Terracotta Army

The Terracotta Army of Qin Shi Huang, located 40 km northeast of Xi’an, is an impressive armada consisting of eight thousand life-size statues of soldiers and horses. To protect the tomb of the emperor of Qin Shi Huang, the first emperor to unify imperial China, it is a form of funerary object in the shape of soldiers and horses (chariots, horses, and soldiers) buried with this illustrious personage and represented his Imperial Guard troops.

The discovery of the Terracotta Army is vital because of the information it gives historians about daily life in the Chinese Qin dynasty. The figures show armor and weapons, and the tomb contains many artifacts such as chariots, weapons, pottery, and the human remains of the workers who built it. They had sat untouched underground for more than 2,200 years. As part of the complex, more than 700,000 laborers constructed a life-size terra cotta army and tomb complex, which took them an estimated 40 years to finish.

Estimates were that the three pits containing the Terracotta Army held more than 8,000 soldiers, 130 chariots with 520 horses, and 150 cavalry horses, the major part of which remained buried in the pits near Qin Shi Huang’s mausoleum.

The statues of the infantry soldiers range in size between 1.7 m (5 ft 8 in) and 1.9 m (6 ft 2 in). The commanders are all 2 m (6.5 ft) tall. The lower halves of the kiln-fired ceramic bodies were made of solid terracotta clay, the upper halves were hollow, and human remains have never been found inside.

The terracotta officers wear distinctive headgear, dual or single-layer knee-length gowns, pants, a pair of shoes, and are covered with a piece of colorful armor, looking grand and awe-inspiring. Most terracotta soldiers also wear a knee-length gown, a piece of armor, a hat or hood, pants, and shoes or boots.

The Terracotta Army Used to Be Colorful. They suffered slow oxidation giving way to humid saturation due to groundwater seepage for over 2,100 years, followed by rapid oxidation and dehydration in 1974 when the vaults were opened and exposed to the atmosphere. The color epidermis of the warriors was severely damaged, then aged and peeled off.

All the pottery warriors are facing east. According to historical records, the original ruling area of Qin was in the west, and the other states were in the east. Qin Shi Huang always planned to unify all states, so the soldiers and horses facing east might confirm his determination for unification.

As a significant archaeological discovery of the 20th century, the Terracotta Army became a UNESCO World Heritage Site in 1987, and it is undoubtedly a must-see for all visitors to Xi’an.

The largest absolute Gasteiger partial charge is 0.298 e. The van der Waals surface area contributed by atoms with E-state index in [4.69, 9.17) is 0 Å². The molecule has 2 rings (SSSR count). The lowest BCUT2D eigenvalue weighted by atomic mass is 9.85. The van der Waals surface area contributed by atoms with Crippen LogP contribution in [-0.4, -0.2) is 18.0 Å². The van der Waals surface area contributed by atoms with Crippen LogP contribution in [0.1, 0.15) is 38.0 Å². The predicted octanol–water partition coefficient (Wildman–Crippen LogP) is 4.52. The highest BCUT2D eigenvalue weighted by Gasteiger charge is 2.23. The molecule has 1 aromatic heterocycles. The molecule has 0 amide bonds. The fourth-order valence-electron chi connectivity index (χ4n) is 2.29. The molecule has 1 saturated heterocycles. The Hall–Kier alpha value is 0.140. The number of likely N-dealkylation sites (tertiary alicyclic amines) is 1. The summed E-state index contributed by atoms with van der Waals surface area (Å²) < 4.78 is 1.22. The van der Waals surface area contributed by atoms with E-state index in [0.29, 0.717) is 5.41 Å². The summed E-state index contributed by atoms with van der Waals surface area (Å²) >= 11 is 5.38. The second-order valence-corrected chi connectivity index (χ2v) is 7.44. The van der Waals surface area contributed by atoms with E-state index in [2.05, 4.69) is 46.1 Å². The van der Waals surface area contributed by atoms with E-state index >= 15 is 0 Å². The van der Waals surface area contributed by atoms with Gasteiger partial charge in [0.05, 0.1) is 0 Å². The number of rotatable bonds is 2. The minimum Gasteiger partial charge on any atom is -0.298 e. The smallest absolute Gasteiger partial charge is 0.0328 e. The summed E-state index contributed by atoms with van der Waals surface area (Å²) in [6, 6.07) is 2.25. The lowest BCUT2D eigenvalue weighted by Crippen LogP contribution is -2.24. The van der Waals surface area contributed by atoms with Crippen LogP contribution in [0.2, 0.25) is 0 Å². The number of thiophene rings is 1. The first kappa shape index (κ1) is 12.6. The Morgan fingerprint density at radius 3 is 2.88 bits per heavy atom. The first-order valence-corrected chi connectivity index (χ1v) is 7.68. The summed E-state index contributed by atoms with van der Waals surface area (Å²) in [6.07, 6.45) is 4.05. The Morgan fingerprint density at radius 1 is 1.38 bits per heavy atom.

A Little History

Qin Shi Huang, the first emperor of China, first united China in 221 BC. He was the founder to build gigantic constructions such as the Great Wall, the development of the imperial capital Xianyang (former name of Xi’an) and many palaces in the city. As soon as he took power, he began the construction of a large funeral palace and an imposing army in battle to protect the emperor.

This army was supposed to accompany Emperor Qin Shi Huang on his journey to the afterlife and allow him to maintain his status. Its tumulus is 1.5 km from the site of the buried army. Originally, the emperor’s soldiers were all equipped with weapons, but these were stolen by the insurgents during popular revolts.

It is a real underground city that contained several palaces, filled with precious stones, pearls, gold, and silver statues and is protected by ingenious defenses against intruders. It is said that the main craftsmen who worked on the construction were walled inside so that they would not reveal their secrets.

In 1974, the Terracotta Army was accidentally discovered by peasants digging a well. Since then, the numerous excavations carried out on the site have brought to light whole pages of the history of ancient and medieval China that have resurfaced from the bowels of the yellow earth of Shaanxi.

With the buried army, the mausoleum represents an area of 51 km², and it was probably, in its time, the largest mausoleum in the world.

The Terracotta Army of Xi’an is a representation of Qin state troop formation with soldiers and chariots strategically placed in the pits. So far, around 8,000 warriors, 100 chariots, 400 horses, and more than 100,000 weapons have been discovered in the three pits. At the front of the formation are three rows of crossbowmen capable of launching a long-range attack. The main force formed by infantry and tanks follows after. On either side of this formation is the cavalry troop intended to outflank the enemy.

The site is therefore divided into three pits:
The first presents an army facing east towards the territories conquered by the emperor. Several thousand infantry deployed in nine columns were cleared, as well as combat tanks.

The second pit contains an assembly of independent army corps (archers, cavalry, infantry, and war chariots).

The third smaller pit (500m²) in the shape of a U represents the headquarters from where the general staff maneuvered the entire army.

At the entrance to the site, two magnificent bronze carts give an overview of the know-how of the craftsmen of the time.

Useful information

Chinese Name: 秦始皇兵马俑
Opening time:
High season (16/03-15/11): 08h30-17h00
Low season (16/11-15/03): 8h30-16h00
Ticket prices:
High season (01/03-30/11): 150 RMB/per.
Low season (01/12-28/02): 120 RMB/pers.
Recommended length of visit: Half-day

Share this article